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Blue Planet - The Attenborough Effect


The last episode of the BBC nature documentary Blue Planet II revealed the damage plastic is causing to marine life using heart-breaking footage, triggering a passionate reaction from viewers. The documentary sparked an international anti-plastic movement through public engagement pledges from manufacturers and retailers, and the rise of blue finance. This large scale phenomenon is now referred to as the Attenborough effect. This example demonstrates the power of consumers’ voice when it comes to pushing for change.

Change in consumer behaviour

The Blue Planet II series reached over 37 million viewers in the UK in December 2017, and millions more in other parts of the world in early 2018. Following the final episode, a significant change in consumer behaviour was recorded by supermarket studies. The 2018 annual food and drink report by Waitrose supermarket identified combatting plastic as the main trend in British consumerism. A survey of 2,000 adults who shop across a range of retailers identified: 88% of viewers had changed their behaviour; a 60% increase in the use of reusable bottles since 2017; and an 800% increase in queries about plastic.


Quantifiable, long-term impact

In response to a shift in consumer behaviour, 2018 saw the rise of (i) new pledges by Governments, NGOs, and private organisations; (ii) tools created to tackle the war on plastic; and (iii) clear signs that the manufacturing and retail sectors are rapidly changing the way they use plastic in their products. Manufacturers and retailers are pledging to eliminate plastic from their packaging and products in favour of more sustainable products. For example, in January 2018, Iceland responded to public pressure by committing to becoming the first major retailer globally to eliminate plastic packaging from all of its own label products by the end of 2023. This resulted in removing 1,500 tonnes of plastic from the 13,000 tonnes used annually in packaging (Iceland Plastic Annual report, 2018). Following the announcement, Greenpeace launched a petition calling on the top four supermarkets to follow Iceland’s lead.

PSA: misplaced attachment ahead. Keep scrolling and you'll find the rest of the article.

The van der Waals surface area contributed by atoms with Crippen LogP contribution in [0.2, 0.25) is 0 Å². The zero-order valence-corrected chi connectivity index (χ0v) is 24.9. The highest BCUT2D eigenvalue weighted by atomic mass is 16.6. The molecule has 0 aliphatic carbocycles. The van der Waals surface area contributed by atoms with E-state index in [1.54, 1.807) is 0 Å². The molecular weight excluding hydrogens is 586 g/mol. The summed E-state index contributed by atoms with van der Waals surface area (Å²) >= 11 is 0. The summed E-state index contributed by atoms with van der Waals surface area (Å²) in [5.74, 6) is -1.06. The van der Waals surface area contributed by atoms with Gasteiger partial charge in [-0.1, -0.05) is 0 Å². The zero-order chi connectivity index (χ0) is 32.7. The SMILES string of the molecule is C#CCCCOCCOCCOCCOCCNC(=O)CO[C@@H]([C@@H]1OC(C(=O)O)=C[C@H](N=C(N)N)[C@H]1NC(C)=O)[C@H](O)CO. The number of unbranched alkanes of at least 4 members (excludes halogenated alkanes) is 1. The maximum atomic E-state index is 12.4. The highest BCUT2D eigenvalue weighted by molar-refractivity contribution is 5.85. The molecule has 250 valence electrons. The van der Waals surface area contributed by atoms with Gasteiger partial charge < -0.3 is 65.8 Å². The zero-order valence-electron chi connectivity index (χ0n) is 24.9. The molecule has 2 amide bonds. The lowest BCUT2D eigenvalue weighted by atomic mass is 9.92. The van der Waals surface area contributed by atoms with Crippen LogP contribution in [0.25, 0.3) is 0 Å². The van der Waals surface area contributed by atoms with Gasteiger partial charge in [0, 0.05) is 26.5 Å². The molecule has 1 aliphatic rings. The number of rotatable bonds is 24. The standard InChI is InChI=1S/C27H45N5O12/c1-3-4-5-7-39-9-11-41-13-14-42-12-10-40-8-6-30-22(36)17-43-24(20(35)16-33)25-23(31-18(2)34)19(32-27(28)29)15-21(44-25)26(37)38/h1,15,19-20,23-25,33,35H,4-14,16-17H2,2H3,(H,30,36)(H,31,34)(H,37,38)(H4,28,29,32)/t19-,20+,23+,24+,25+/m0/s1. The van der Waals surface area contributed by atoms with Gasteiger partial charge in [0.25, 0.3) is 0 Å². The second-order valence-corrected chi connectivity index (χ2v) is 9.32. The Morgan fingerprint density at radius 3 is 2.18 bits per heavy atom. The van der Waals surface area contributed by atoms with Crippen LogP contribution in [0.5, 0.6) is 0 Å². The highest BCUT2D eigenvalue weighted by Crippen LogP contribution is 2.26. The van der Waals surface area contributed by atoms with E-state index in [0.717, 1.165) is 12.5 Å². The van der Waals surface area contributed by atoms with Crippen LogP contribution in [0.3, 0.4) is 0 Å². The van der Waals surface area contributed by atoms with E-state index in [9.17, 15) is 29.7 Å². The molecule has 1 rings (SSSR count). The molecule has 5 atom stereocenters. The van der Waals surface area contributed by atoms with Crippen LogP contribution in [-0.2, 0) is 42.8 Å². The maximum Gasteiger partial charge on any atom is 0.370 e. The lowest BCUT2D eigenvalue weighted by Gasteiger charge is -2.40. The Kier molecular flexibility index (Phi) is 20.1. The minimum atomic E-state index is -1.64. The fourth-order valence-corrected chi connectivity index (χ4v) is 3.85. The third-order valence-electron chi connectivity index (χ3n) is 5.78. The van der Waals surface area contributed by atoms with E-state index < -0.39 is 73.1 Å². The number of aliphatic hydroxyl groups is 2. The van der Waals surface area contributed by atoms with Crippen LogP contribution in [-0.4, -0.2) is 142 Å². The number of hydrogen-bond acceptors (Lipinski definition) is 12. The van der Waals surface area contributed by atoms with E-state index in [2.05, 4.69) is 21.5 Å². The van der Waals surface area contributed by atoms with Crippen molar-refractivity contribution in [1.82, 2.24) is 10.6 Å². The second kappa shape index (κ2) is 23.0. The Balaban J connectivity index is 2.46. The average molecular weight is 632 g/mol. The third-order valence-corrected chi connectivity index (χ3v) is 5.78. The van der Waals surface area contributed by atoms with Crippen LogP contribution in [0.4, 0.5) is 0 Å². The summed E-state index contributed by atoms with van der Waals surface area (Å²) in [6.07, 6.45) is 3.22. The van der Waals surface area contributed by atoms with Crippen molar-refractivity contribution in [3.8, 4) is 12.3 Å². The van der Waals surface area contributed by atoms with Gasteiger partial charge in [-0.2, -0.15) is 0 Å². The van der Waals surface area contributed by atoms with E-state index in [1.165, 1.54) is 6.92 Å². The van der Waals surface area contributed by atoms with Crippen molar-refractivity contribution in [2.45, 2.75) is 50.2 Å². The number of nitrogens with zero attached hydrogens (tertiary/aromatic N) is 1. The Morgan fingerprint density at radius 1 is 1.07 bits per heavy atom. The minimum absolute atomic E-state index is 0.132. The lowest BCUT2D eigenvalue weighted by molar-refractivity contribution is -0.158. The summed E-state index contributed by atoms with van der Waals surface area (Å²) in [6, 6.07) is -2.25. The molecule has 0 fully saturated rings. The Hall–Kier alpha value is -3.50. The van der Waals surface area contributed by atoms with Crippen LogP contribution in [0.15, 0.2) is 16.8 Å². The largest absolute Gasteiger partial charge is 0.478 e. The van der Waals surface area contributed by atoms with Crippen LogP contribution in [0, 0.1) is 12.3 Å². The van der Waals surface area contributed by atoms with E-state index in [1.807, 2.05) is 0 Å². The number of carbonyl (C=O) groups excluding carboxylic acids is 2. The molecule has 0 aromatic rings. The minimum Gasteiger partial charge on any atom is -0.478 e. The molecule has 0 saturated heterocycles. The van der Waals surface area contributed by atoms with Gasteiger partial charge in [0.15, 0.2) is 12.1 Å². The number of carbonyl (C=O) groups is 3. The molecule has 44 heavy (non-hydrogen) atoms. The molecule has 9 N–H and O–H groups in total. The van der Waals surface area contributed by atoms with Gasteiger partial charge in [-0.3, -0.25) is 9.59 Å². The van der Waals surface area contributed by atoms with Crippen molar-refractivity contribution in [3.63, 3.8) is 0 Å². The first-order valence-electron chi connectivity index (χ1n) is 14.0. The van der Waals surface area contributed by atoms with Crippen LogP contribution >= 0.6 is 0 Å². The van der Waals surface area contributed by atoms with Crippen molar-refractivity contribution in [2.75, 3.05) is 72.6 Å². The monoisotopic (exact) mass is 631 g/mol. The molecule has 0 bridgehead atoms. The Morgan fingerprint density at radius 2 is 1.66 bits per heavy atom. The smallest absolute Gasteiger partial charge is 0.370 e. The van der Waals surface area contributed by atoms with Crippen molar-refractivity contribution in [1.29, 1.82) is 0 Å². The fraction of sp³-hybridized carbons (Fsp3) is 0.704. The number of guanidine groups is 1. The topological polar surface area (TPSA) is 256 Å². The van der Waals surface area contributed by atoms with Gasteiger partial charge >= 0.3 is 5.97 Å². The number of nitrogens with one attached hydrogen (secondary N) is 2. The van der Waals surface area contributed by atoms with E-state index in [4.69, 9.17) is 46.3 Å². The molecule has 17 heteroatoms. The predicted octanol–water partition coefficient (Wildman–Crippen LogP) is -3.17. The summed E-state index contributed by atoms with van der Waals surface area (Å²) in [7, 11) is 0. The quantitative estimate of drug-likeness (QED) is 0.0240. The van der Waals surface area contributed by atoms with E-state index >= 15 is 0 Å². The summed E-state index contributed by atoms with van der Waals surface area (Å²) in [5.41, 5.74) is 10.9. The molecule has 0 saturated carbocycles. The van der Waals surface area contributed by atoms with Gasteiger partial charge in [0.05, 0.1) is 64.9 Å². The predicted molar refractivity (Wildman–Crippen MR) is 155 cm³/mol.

International impact

In October 2018, The Ellen MacArthur Foundation launched its New Plastics Economy Global Commitment in collaboration with the United Nations Environment Programme (UNEP). As of 2019, more than 350 signatories, including 16 Governments, financial institutions, and 150 businesses representing over 20% of the global plastic packaging market, pledged to eliminate single-use and unnecessary plastic, and to innovate so that all packaging could be recycled with the ambitious aim to creating a global circular economy for plastic. The pledge includes targets to be reviewed every 24 months and progress to be published to drive momentum. The UK Plastics Pact, and France’s Pacte National sur les Emballages Plastiques are the first national initiatives to emerge from this momentum, Chile is working on a national Plastic Pact, and other countries are set to follow.  Encouraged by the response to their Blue Planet II episode, the BBC launched Plastics Watch: a new online hub, digital content, social media campaign and major TV productions across the BBC. The multi-platform initiative aims to positively enable the British public to help reduce plastic pollution.

Story by Cécile Girardin



The global fight against single use plastic has harboured countless creative campaigns. Sumeet Patil, founder and president of Shreerang Charitable Trust, produced a series of short humorous films that propose alternatives to the use of plastic bags in India. These videos went virtual on WhatsApp, attracting attention to Sumeet’s wonderful charity for the visually impaired, deaf, dumb, or any special persons in our society from across the world.

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